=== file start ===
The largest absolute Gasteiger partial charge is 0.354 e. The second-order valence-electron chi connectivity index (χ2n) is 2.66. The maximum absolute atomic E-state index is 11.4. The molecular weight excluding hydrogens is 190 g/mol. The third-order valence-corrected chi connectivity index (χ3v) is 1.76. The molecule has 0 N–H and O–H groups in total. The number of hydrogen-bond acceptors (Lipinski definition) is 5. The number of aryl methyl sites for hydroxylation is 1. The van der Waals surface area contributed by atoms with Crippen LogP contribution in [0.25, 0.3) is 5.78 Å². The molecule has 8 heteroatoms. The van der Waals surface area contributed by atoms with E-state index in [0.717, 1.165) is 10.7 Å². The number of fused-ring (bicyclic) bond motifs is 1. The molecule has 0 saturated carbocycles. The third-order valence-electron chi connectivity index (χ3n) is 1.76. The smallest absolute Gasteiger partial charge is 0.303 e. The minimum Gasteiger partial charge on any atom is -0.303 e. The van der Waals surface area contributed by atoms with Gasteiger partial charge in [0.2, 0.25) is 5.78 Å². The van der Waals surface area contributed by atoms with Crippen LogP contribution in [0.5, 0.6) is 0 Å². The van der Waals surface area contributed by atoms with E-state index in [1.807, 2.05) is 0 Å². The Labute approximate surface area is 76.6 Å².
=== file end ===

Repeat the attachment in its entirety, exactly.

The largest absolute Gasteiger partial charge is 0.354 e. The second-order valence-electron chi connectivity index (χ2n) is 2.66. The maximum absolute atomic E-state index is 11.4. The molecular weight excluding hydrogens is 190 g/mol. The third-order valence-corrected chi connectivity index (χ3v) is 1.76. The molecule has 0 N–H and O–H groups in total. The number of hydrogen-bond acceptors (Lipinski definition) is 5. The number of aryl methyl sites for hydroxylation is 1. The van der Waals surface area contributed by atoms with Crippen LogP contribution in [0.25, 0.3) is 5.78 Å². The molecule has 8 heteroatoms. The van der Waals surface area contributed by atoms with E-state index in [0.717, 1.165) is 10.7 Å². The number of fused-ring (bicyclic) bond motifs is 1. The molecule has 0 saturated carbocycles. The third-order valence-electron chi connectivity index (χ3n) is 1.76. The smallest absolute Gasteiger partial charge is 0.303 e. The minimum Gasteiger partial charge on any atom is -0.303 e. The van der Waals surface area contributed by atoms with Gasteiger partial charge in [0.2, 0.25) is 5.78 Å². The van der Waals surface area contributed by atoms with Crippen LogP contribution in [0.5, 0.6) is 0 Å². The van der Waals surface area contributed by atoms with E-state index in [1.807, 2.05) is 0 Å². The Labute approximate surface area is 76.6 Å².